PETERSON was born in 1962, the son of a teacher and a librarian, and brought up in a small town in Alberta, Canada.

He became interested in politics and philosophy in his early teens, thanks in part to his school librarian Sandy Notley, whose husband was leader of the Alberta New Democratic Party (the couple’s daughter, a school friend of Peterson’s, now leads the party and is Premier of Alberta).

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He worked for the party in his teens and later said he was “probably attracted by the essential idea of fairness” it promoted. However, thanks in part to his reading of The Road to Wigan Pier by George Orwell (above), he became disillusioned with the resentment of the rich he perceived among its membership. He left the party around the time he went to college to study English literature and political science.

He progressed to university, and after completing a BA in political science spent a year in Europe. Here he became interested in – and disturbed by – 20th-century European totalitarianism, which prompted him to return to university to study psychology.

Stints studying and researching in Montreal and Boston followed, then in 1998 he returned to Canada to become a professor at the University of Toronto.

A year later Peterson published Maps of Meaning: The Architecture of Belief, which was turned into a 13-part series for Canadian TV. However, it wasn’t until 2016 that he came to global attention, thanks to the release of his three-part lecture video series Professor Against Political Correctness.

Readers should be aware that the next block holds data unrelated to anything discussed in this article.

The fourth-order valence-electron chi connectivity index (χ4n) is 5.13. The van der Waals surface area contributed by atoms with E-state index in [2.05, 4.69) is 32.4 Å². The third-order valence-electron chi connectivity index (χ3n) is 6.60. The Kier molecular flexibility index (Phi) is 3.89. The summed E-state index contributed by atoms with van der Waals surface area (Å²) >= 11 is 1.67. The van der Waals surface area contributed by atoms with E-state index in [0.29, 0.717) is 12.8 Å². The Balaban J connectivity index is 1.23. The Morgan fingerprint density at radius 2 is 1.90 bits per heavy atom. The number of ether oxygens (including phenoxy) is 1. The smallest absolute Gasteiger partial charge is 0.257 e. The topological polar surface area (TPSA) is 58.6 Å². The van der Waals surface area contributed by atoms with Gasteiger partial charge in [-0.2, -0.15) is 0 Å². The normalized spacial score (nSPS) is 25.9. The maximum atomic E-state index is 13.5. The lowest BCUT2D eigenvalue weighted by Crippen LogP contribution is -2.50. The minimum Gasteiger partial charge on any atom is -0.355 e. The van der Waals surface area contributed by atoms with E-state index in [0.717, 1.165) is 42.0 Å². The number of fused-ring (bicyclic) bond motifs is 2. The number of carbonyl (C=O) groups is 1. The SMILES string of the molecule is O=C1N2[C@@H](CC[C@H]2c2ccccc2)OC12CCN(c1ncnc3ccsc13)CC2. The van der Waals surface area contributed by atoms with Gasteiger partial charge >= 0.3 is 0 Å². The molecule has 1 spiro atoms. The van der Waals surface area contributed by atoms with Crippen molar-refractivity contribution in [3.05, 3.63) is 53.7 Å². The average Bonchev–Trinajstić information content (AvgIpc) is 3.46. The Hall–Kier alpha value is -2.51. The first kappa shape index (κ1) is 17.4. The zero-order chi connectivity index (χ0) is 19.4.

In the first part, he expressed his opposition to the Canadian Government’s Bill C-16, which he described as a threat to free speech. He claimed the proposed reforms would leave him open to prosecution under provincial human rights laws if he refused to call a transgender student or colleague by their preferred pronoun.

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The controversy surrounding the videos, along with the publication of his second book, 12 Rules for Life: An Antidote to Chaos, led to media appearances including his notorious interview with Channel 4’s Cathy Newman (above), in which the pair clashed over a range of issues including the cause of the gender pay gap.